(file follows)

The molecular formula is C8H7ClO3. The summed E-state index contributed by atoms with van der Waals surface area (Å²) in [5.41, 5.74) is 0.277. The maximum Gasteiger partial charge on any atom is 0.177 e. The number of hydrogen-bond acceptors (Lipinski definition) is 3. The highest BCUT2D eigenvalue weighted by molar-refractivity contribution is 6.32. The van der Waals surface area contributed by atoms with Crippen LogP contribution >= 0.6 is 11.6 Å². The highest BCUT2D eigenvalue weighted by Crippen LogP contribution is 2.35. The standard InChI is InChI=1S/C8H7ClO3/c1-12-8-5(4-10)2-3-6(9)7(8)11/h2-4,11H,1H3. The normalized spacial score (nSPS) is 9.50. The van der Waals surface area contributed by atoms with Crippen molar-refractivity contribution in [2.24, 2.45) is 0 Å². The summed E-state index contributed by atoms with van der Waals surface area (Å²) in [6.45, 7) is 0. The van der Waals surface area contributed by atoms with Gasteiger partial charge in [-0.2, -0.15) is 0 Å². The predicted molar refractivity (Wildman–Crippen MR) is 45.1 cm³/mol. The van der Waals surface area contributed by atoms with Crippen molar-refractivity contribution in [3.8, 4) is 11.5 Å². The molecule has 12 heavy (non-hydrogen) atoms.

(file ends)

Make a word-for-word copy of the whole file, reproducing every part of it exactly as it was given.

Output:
The molecular formula is C8H7ClO3. The summed E-state index contributed by atoms with van der Waals surface area (Å²) in [5.41, 5.74) is 0.277. The maximum Gasteiger partial charge on any atom is 0.177 e. The number of hydrogen-bond acceptors (Lipinski definition) is 3. The highest BCUT2D eigenvalue weighted by molar-refractivity contribution is 6.32. The van der Waals surface area contributed by atoms with Crippen LogP contribution >= 0.6 is 11.6 Å². The highest BCUT2D eigenvalue weighted by Crippen LogP contribution is 2.35. The standard InChI is InChI=1S/C8H7ClO3/c1-12-8-5(4-10)2-3-6(9)7(8)11/h2-4,11H,1H3. The normalized spacial score (nSPS) is 9.50. The van der Waals surface area contributed by atoms with Crippen molar-refractivity contribution in [2.24, 2.45) is 0 Å². The summed E-state index contributed by atoms with van der Waals surface area (Å²) in [6.45, 7) is 0. The van der Waals surface area contributed by atoms with Gasteiger partial charge in [-0.2, -0.15) is 0 Å². The predicted molar refractivity (Wildman–Crippen MR) is 45.1 cm³/mol. The van der Waals surface area contributed by atoms with Crippen molar-refractivity contribution in [3.8, 4) is 11.5 Å². The molecule has 12 heavy (non-hydrogen) atoms.